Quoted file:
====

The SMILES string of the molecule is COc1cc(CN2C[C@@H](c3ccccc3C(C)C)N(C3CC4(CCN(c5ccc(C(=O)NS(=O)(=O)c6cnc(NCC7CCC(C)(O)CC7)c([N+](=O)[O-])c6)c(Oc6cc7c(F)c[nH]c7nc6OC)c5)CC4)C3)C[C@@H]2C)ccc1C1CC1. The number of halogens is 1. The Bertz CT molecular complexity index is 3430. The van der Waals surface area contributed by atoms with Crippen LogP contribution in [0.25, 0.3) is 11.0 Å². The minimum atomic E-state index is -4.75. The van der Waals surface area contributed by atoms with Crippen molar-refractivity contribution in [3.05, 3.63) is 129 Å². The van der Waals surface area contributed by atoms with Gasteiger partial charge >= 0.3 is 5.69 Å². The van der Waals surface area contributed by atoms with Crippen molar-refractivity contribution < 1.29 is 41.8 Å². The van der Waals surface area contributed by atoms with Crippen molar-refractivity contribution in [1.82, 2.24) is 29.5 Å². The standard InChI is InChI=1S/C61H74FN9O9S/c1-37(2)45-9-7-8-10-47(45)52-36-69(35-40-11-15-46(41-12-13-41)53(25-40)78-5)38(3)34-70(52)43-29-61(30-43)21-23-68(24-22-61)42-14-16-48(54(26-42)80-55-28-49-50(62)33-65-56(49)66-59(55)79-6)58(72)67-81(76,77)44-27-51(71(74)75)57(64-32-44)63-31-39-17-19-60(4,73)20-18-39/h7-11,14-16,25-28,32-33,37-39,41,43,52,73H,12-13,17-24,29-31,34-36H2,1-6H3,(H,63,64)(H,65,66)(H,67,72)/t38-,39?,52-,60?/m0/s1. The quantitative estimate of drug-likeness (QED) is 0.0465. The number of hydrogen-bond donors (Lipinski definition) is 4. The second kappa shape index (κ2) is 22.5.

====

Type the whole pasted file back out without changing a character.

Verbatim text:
The SMILES string of the molecule is COc1cc(CN2C[C@@H](c3ccccc3C(C)C)N(C3CC4(CCN(c5ccc(C(=O)NS(=O)(=O)c6cnc(NCC7CCC(C)(O)CC7)c([N+](=O)[O-])c6)c(Oc6cc7c(F)c[nH]c7nc6OC)c5)CC4)C3)C[C@@H]2C)ccc1C1CC1. The number of halogens is 1. The Bertz CT molecular complexity index is 3430. The van der Waals surface area contributed by atoms with Crippen LogP contribution in [0.25, 0.3) is 11.0 Å². The minimum atomic E-state index is -4.75. The van der Waals surface area contributed by atoms with Crippen molar-refractivity contribution in [3.05, 3.63) is 129 Å². The van der Waals surface area contributed by atoms with Gasteiger partial charge >= 0.3 is 5.69 Å². The van der Waals surface area contributed by atoms with Crippen molar-refractivity contribution < 1.29 is 41.8 Å². The van der Waals surface area contributed by atoms with Crippen molar-refractivity contribution in [1.82, 2.24) is 29.5 Å². The standard InChI is InChI=1S/C61H74FN9O9S/c1-37(2)45-9-7-8-10-47(45)52-36-69(35-40-11-15-46(41-12-13-41)53(25-40)78-5)38(3)34-70(52)43-29-61(30-43)21-23-68(24-22-61)42-14-16-48(54(26-42)80-55-28-49-50(62)33-65-56(49)66-59(55)79-6)58(72)67-81(76,77)44-27-51(71(74)75)57(64-32-44)63-31-39-17-19-60(4,73)20-18-39/h7-11,14-16,25-28,32-33,37-39,41,43,52,73H,12-13,17-24,29-31,34-36H2,1-6H3,(H,63,64)(H,65,66)(H,67,72)/t38-,39?,52-,60?/m0/s1. The quantitative estimate of drug-likeness (QED) is 0.0465. The number of hydrogen-bond donors (Lipinski definition) is 4. The second kappa shape index (κ2) is 22.5.